• Type "jpaq" + tab to insert a JPA query.

At this point the "query" variable created by the second template is highlighted in red. I point out that it means the variable is unused - which is often a problem, so I've customized my IDE to show unused elements as red. (I then quickly pull up the options, which I've warmed up before the demo, and show it.)

I then instant-rename "em" to "entityManager".

  • Make sure the caret is on "em"; hit Ctrl-R to initiate in-place replacement and type entityManager.
  • Write "return query." and invoke code completion - this shows code completion filtering
 smart results to only show methods returning a List (the method's return type).
 Choose the smart result and hit ok.

At this point we've written a query class with a method with some pretty hairy code; let's test it!

  • Press Ctrl-Shift-U (to invoke Tools | Create Unit Test). Accept defaults.
  • In the generated class, navigate to the getAll method's test (Ctrl-F12)
  • Delete the dummy code
  • Write a single line: assertTrue(list.contains(new Currency(
  • At this point I see that the Currency persistence class doesn't have

a constructor allowing me to set all three properties of a currency (name, country, code) in one shot, so I jump over to it (Alt-Tab), and use code completion to insert a constructor (Ctrl-Space, choose the suggested constructor).

  • I then Alt-Tab back - my caret is still on

Currency, so I invoke Code completion again, and I now get the new constructor.

  • Select it, and the parameter matching in NetBeans 6

kicks in, so we're gradually replacing "country", "name" and "code". For my test, I insert "Brazill" (TYPO!), "BRL" and "REAL". I shift-F6 this file to run the unit test, it gets run and fails. I then correct the typo and try again - this time it succeeds.

Now it's time to access this Java code from our Rails application. During the JavaOne demo, I had pre-configured the Rails project to find the Java code based on the name of the application. There's now a UI to do this:

  • Make sure the Desktop application is built - hit Ctrl-Shift-F11 which does a full clean build
  • Right click on the Rails project
  • Choose the Java tab
  • Add Jar
  • Browse to the Money project's "dist" directory and choose Money.jar

We're now going to add currency lookup:

  • Run the Rails project. This brings up the default Rails page.
  • Edit the URL to append "/money/list" and hit Ok.
  • This gives an error message. Explain that we're now going to hook up an action to our application to respond to this URL such that it will list the available currency codes.
  • Right click on the Rails project and choose "Generate". In the name field type "money" and in the views field type "list". Hit OK.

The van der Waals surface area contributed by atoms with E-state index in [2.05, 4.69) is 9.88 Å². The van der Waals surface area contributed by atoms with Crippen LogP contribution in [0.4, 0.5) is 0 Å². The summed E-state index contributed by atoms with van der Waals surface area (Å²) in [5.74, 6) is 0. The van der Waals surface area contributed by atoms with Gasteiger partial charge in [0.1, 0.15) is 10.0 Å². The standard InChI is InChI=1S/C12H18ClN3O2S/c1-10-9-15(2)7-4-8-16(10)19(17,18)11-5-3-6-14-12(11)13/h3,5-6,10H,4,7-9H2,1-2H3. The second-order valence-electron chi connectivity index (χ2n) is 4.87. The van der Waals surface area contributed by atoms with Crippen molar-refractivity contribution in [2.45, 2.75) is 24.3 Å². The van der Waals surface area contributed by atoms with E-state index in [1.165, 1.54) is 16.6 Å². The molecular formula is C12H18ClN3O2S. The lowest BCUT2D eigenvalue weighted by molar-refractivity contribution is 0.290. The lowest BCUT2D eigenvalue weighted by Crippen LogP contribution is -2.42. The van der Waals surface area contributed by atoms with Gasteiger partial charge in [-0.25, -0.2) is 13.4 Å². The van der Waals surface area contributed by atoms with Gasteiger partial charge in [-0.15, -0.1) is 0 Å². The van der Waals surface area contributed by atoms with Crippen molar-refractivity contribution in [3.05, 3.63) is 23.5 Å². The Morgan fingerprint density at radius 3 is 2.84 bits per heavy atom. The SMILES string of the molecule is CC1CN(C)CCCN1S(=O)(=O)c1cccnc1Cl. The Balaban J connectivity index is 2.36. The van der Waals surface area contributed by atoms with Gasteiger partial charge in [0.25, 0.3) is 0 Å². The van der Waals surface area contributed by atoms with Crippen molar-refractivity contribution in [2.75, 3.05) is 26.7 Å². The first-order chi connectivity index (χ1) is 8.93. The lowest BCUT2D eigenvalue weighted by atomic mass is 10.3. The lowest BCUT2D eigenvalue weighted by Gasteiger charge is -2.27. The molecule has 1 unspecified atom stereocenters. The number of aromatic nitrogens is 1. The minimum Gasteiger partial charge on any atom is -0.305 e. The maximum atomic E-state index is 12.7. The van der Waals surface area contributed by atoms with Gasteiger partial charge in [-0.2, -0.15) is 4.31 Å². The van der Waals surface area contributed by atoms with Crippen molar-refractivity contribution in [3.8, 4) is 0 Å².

• After a few seconds it opens up the Rails "money" controller we just created.
  • Edit the bod of the "list" method (inside "def list, end").
  • Type "jc"+tab to insert the java-class code template.
  • Type "money.CurrencyLookup" (use Ctrl-K to quickly enter CurrencyLookup after a few characters. If it inserts CurrencyLookupTest hit Ctrl-K again.
  • Type "lookup = CurrencyLookup.new"
  • Notice how "lookup" is detected as unused
  • Then type in this code:
x = ""
list = lookup.getAll()
list.each { |c|
   x << c.name + "<br>"
}
render
  • At this point (with the caret after render) hit Ctrl-Space to open code completion and show the documentation for the render method
  • Change it into
render_text x
  • Use instant rename (Ctrl-R) to rename "x" into "mytext"
  • Hit Shift-F6 to open the browser on the current action. It now lists the currency codes, one per line.


"Okay, now it works, but this is not the right way to do it" - let's build a Rails view.

  • Edit "list = lookup.getAll()" by prefixing it with "@" to end up with "@list = lookup.GetAll()" and delete the rest of the body
  • Choose "Navigate | Go to Rails/Action View" (Ctrl-Shift-A).
  • Type "table" + tab to insert a table skeleton.
  • Select the <tr> block.
  • Hit Alt-Enter to show the quick fix showing up as a lightbulb; choose "Surround with for" and hit Enter.
  • Tab through the parameters of the for block; we'll call the loop variable "c" (for currency), and we want to iterate through "@list"
  • Use code completion to add "<td></td>" inside the <tr>
  • Inside the <td> type "re" + tab to insert a code template for a Ruby expression, <%= %>.
  • Inside the <%= %> block, insert "c.country"
  • Copy this <tr> block twice time, and edit the two other instances of "<%= c.country %>" to <%= c.name %> and <%= c.code %>.
  • Hit Shift-F6 to show the view in the browser - it should now be showing the table properly formatted

Finally delete some code, hit save, delete some more code, hit save - and bring up Versioning | Local History | Show Local History. Select among the versions to show previous save points in the file and how we can get back if we've really messed up.